In case you haven’t heard, the Euros finished with England suffering yet more penalty-shootout heartbreak, this time in the final against Italy. That means it’s time for the closing montages, but don’t go away just yet cause this summer’s round-up is likely to be pretty special.
Euro 2020 certainly delivered when it came to jaw-dropping goals. We’ve got all the highlights of our favourites below, plus, to truly appreciate the worldies witnessed, we’ve asked the analysts at Infogol to assign our strikes an expected goals (xG) figure.
Was Patrik Schick’s improbable strike vs Scotland that special? Was Paul Pogba’s effort against Switzerland secretly a tap-in? It's time to dive into the data:
We had seen some decent efforts, but Andriy Yarmolenko’s goal against the Netherlands was our first true screamer. The West Ham forward cut in from his right, and curled the ball majestically into the top corner with his left.
It was a move us Premier League fans saw coming, even if our stattos at Infogol rated his xG chance of scoring at a tiny four percent. As for Yarmolenko, he would hold on to Goal of the Tournament glory for just 24 hours.
Schick lobbed his way into the record books to stun Scotland from 49.7 yards in the group stages. The ball ricocheted to the Czech Republic striker, who blasted a first-time effort over a retreating David Marshall from just over the halfway line.
It’s the longest strike ever scored at the Euros, with Infogol awarding it an xG of 0.008. That makes it the least likely of all the goals at this year’s championship. A one in 1000 effort, it could only happen against Scotland...
You know it’s your day when your centre-back bags a screamer like this. With the score at a nervy 2-1, Russia's keeper superbly denied close-range efforts from Denmark’s Martin Braithwaite and Simon Kjaer. But he could do nothing to deny Chelsea defender Andreas Christensen who hammered in a thunderbolt from 40 yards out.
Christensen had a two percent chance of finding the net when he unleashed his shot. To put that into perspective, Kjaer’s effort seconds before from tap-in range had a 57 percent chance of going in.
Why is it always stunners that sink Scotland? If anyone was going to send Croatia to the knockouts it would be former Ballon d’Or winner and Real Madrid midfielder Luka Modric. A partisan Ally McCoist summed it up brilliantly on ITV, “an absolutely magnificent finish.”
Modric was on the edge of the box when he hit his strike first time after a lovely lay-off from Mateo Kovacic. Infogol gave his chances of scoring a paltry nine percent, although the degree of difficulty is undoubtedly higher with a 'trivela'.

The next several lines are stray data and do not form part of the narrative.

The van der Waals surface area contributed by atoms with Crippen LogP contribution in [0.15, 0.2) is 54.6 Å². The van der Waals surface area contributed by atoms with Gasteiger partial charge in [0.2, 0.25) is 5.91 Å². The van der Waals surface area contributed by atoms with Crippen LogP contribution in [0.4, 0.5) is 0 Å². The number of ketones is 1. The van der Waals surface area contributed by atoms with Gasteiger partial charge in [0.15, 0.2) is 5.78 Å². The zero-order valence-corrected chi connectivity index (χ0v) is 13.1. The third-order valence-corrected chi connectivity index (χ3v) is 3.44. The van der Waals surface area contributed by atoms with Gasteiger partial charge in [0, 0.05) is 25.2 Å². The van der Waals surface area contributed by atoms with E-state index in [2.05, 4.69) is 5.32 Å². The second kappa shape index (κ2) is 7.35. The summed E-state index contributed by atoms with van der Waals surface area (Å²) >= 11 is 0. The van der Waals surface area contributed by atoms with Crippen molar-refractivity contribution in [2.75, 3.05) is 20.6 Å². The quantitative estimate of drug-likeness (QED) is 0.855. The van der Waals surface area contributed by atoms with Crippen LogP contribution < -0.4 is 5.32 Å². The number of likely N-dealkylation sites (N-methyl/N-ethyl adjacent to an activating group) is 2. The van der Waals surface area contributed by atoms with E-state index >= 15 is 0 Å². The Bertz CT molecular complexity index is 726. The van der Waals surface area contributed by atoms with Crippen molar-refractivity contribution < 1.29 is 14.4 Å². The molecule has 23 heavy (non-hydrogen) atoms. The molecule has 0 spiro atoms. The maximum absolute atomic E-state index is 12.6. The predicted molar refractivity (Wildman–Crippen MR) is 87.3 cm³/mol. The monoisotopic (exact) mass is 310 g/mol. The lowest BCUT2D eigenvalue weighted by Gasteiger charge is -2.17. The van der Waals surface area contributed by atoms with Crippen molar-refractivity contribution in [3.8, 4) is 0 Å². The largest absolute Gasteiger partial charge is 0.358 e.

When two giants of international football go head-to-head, sometimes all that separates them is one moment of quality.
That’s exactly what happened when holders Portugal met the number one ranked side in the world, Belgium, in the round of 16 stage. Borussia Dortmund’s Thorgan Hazard picked up the ball on the right in the 42nd minute, dribbled to the edge of the box before curling in a beauty past a helpless Rui Patricio.
Belgium were through to the quarters from a shot that had a mere three percent chance of going in.
Very few goals are remembered for the touch before the shot. Dennis Bergkamp against Argentina at the 1998 World Cup. Hal Robson-Kanu vs Belgium at the 2016 Euros. And now we can add Karim Benzema’s ridiculous flick to the list.
The Real Madrid star maintained possession against Switzerland with a dizzying backwards leg-chop, despite the ball being behind him following a Kylian Mbappe pass. The forward then delicately slotted home.
Infogol rated his chances of scoring at 57 percent, but the model takes into account Benzema’s final position when he took on the shot. Wind it back a few seconds and the possibility of a France goal would be miniscule.
Less than 20 minutes later, Pogba would put France 3-1 up with another beautiful effort. The Manchester United midfielder received the ball 40 yards from goal, took one touch to give himself some room before curling the world champions into an unassailable lead.
Well, we thought it was unassailable. Switzerland would score two quick goals before knocking out France on penalties. It was about as likely as Pogba’s effort to be honest. Four percent.
And finally, take a bow Mikkel Damsgaard. Jordan Pickford had not conceded a goal at the Euros before this semi-final set-piece. What a way to beat him. The Danes took a shock lead against the hosts and favourites thanks to a fantastic dipping free-kick from the Sampdoria winger.
Again, this effort was given just a four percent chance of finding the back of the net. Ultimately, it would count for nothing. England would come from behind to reach their first final since 1966 where Italy would add yet another heartbreak to the Three Lions’ extensive collection.
Still, we’ll always have this goal montage.